Spreading Clean Beauty

How plant-derived trehalose protects from blue light

Screen time is the scourge of modern times – and even more so during the coronavirus lockdowns. Too much time sitting in front of a screen can cause eye strain, headaches, and disrupt sleeping patterns. But what is screen time doing to our skin? And what ingredients can we use to mitigate the effects? 

But first, let’s consider the blue light concern as a key consumer trend. Right now, 23% of South Korean consumers say that considering the impact of COVID-19, they are worried about too much screen time or time spent online (Mintel, 2020). This concern is not unfounded; like other types of photoaging caused by natural light sources, blue light has been shown to stimulate the generation of reactive oxygen species (ROS). Subsequently, this results in the activation of various intracellular signaling pathways and regulation of gene expression by activating transcription factors, leading to cellular oxidative stress, which, in turn, accelerates aging.

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The industry is responding to consumers’ concerns about blue light. In 2009, there were only two granted patents related to blue light in cosmetics, but now there are 34 granted patents and 38 pending patents globally as of July 2019. But which of these products are the most effective? One of the most compelling propositions is the plant-derived compound trehalose – which Provital scientists found can counteract these technological toxins.

What is trehalose and how can it protect the skin?

Trehalose is a naturally occurring disaccharide comprised of two molecules of glucose. This sugar is widespread in many species of plants and animals, where its function appears to be to protect cellular membranes and labile proteins against damage and denaturation as a result of desiccation and oxidative stress. Simply put, trehalose protects cellular proteins from damage by oxygen radicals.

Provital scientists experimented with the protective capacity of trehalose to develop a new product. This was achieved by performing an oxidative status assessment in both in vivo and in vitro studies of a trehalose-rich active Detoskin™,  a synergistic combination of trehalose and paeoniflorin obtained from a root fraction of peony (Paeonia lactiflora). 

To compare the degree of oxidation in the skin following the application of the active ingredient and a placebo, researchers used beta-carotene. This is a yellowish substance, which loses color when oxidized. Thus, the more ROS accumulated in the skin, the more the beta-carotene is oxidized, losing its color. In the in vivo study conducted on a panel of 32 women aged between 40 and 60 years of age, Detoskin™ markedly reduced ROS – in some, this was by as much as 64% on the 56th day of application.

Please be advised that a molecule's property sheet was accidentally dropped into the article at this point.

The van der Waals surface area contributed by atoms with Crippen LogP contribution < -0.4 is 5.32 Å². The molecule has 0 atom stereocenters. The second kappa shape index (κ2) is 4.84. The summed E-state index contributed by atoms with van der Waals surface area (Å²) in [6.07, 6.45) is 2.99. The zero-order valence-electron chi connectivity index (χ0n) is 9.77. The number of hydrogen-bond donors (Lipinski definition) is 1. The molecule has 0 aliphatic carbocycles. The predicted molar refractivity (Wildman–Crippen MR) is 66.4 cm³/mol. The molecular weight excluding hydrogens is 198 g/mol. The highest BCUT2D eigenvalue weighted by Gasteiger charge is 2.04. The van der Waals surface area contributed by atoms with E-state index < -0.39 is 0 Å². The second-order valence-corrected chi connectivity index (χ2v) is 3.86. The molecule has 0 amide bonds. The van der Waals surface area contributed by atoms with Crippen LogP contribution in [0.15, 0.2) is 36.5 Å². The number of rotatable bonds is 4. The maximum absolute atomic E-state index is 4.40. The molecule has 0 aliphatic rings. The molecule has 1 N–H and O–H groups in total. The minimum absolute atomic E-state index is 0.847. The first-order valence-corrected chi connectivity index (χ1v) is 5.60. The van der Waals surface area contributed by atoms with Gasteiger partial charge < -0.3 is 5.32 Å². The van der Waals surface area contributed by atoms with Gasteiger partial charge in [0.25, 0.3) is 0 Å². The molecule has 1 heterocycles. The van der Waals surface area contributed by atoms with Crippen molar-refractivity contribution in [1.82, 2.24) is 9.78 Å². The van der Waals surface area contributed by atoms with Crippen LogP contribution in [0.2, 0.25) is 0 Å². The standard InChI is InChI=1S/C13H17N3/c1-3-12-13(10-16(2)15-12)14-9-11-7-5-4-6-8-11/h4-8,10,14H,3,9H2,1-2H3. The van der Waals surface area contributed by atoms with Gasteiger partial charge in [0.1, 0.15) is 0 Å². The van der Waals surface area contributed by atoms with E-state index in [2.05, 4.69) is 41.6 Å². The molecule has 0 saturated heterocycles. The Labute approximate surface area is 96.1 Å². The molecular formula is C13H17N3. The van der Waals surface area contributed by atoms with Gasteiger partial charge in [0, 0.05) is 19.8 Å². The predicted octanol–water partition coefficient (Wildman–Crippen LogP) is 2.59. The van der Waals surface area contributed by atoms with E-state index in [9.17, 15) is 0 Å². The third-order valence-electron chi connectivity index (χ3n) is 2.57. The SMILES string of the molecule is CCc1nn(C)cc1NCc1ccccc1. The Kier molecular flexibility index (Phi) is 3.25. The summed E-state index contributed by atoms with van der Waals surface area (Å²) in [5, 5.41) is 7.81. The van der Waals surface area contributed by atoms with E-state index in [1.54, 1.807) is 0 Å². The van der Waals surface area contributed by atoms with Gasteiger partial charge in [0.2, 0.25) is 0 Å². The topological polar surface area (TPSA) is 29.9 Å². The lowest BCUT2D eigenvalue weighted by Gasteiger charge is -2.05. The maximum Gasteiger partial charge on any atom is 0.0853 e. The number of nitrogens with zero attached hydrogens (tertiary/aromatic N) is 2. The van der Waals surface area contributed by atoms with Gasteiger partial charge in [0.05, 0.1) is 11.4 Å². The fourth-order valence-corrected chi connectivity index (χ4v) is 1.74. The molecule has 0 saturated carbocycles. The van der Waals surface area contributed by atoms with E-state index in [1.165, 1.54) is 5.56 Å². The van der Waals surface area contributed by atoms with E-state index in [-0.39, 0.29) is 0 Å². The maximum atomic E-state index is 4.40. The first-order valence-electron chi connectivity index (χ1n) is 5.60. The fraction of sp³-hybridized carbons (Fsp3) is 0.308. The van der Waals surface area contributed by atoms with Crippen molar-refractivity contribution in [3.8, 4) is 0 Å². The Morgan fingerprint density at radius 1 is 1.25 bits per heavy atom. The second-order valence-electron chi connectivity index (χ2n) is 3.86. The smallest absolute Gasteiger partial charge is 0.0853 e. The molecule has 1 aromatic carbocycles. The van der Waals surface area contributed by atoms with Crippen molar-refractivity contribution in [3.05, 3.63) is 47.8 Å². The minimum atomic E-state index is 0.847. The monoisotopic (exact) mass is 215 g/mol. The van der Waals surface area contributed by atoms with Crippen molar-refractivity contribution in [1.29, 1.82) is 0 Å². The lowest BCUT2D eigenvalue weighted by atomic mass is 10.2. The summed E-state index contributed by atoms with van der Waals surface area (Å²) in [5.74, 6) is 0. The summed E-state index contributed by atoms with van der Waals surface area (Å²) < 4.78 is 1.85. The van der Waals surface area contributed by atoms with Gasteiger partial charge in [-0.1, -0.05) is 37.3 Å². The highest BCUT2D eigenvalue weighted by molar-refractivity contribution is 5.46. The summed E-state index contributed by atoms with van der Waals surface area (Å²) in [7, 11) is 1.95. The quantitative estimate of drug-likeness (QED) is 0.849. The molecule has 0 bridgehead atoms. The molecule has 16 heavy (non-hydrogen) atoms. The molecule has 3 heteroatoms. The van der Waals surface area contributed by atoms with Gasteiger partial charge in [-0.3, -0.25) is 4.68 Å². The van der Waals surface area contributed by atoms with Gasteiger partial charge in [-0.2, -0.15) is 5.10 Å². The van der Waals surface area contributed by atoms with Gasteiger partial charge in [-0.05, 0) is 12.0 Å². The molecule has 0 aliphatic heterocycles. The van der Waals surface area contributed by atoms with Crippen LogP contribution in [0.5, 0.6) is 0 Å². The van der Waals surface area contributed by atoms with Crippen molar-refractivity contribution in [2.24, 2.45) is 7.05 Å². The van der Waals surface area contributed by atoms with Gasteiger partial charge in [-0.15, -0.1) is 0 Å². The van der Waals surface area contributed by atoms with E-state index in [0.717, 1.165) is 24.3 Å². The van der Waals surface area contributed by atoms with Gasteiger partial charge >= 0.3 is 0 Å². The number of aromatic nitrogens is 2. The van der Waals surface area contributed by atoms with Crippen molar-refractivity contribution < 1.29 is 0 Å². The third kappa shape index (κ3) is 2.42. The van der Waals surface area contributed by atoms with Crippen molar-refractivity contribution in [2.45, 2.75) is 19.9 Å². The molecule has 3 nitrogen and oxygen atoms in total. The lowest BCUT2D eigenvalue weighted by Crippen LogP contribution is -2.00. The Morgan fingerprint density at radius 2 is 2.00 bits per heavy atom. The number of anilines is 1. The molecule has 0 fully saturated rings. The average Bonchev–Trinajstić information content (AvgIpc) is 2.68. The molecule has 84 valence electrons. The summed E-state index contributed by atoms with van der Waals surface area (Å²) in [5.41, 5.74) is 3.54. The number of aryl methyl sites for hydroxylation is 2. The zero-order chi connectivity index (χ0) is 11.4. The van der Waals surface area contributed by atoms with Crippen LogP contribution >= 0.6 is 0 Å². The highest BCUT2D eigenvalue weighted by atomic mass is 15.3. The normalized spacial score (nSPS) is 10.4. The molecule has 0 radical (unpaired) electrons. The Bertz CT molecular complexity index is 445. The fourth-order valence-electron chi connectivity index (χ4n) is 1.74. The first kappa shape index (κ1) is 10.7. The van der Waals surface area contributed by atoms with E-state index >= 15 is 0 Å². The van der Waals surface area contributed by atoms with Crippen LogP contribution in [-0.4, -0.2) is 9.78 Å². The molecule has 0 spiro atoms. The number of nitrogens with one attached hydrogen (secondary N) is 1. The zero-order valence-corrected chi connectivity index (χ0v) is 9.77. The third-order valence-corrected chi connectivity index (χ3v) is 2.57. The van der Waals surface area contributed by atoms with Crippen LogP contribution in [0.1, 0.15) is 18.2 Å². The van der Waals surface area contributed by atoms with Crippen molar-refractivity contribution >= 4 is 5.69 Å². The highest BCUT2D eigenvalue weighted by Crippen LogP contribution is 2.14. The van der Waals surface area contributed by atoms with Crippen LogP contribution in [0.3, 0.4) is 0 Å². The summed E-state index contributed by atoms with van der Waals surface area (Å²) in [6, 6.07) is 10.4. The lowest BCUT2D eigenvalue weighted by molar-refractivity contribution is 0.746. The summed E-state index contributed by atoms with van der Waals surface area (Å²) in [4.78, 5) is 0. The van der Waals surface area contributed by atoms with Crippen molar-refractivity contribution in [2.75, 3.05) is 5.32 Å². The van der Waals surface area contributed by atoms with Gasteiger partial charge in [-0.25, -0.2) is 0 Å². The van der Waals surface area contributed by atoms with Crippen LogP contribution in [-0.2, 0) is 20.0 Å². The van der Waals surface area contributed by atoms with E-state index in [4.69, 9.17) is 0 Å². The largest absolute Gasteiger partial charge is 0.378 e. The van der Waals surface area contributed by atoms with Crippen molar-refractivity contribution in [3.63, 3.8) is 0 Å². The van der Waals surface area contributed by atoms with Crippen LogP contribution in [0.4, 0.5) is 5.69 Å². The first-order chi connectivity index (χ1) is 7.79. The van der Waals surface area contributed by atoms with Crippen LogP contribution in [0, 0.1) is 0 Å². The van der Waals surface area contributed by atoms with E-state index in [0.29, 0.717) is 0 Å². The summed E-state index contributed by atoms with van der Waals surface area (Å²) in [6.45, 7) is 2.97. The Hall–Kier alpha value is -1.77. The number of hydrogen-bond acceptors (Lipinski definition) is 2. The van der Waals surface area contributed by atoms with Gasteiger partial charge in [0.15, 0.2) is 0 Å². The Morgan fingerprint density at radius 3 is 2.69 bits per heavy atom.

Detox from tech with the power of nature

Alongside the ROS reduction derived from trehalose, researchers found this active ingredient also suppressed cell senescence. As cells age, they synthesize less collagen, a key component that maintains the whole skin’s infrastructure, and therefore, is essential to maintaining suppleness, elasticity, and firmness. 

At the same time, the transcription factors activated by ROS are regulated by mitogen‐activated protein kinases (MAPKs), which increase MMP expression.  MMP-1 is an enzyme that destroys collagen. So both collagen and increased MMP-1 are hallmarks of skin aging. After an MMP-1 in vitro assessment, Provital’s scientific researchers found that not only did Detoskin™ reduce ROS, but it also prevented the increase of MMP-1 by 92%.

In light of this dual action, Detoskin™ is an active ingredient that immediately answers consumers’ concerns about blue light-related photoaging. With a naturally-derived ingredient that simultaneously detoxifies and protects, beauty brands can provide a product that combats technological damage with a natural solution. As 40% of American adults are interested in investing in a blue light protecting product (Mintel, 2020), this is an opportunity not to be missed.

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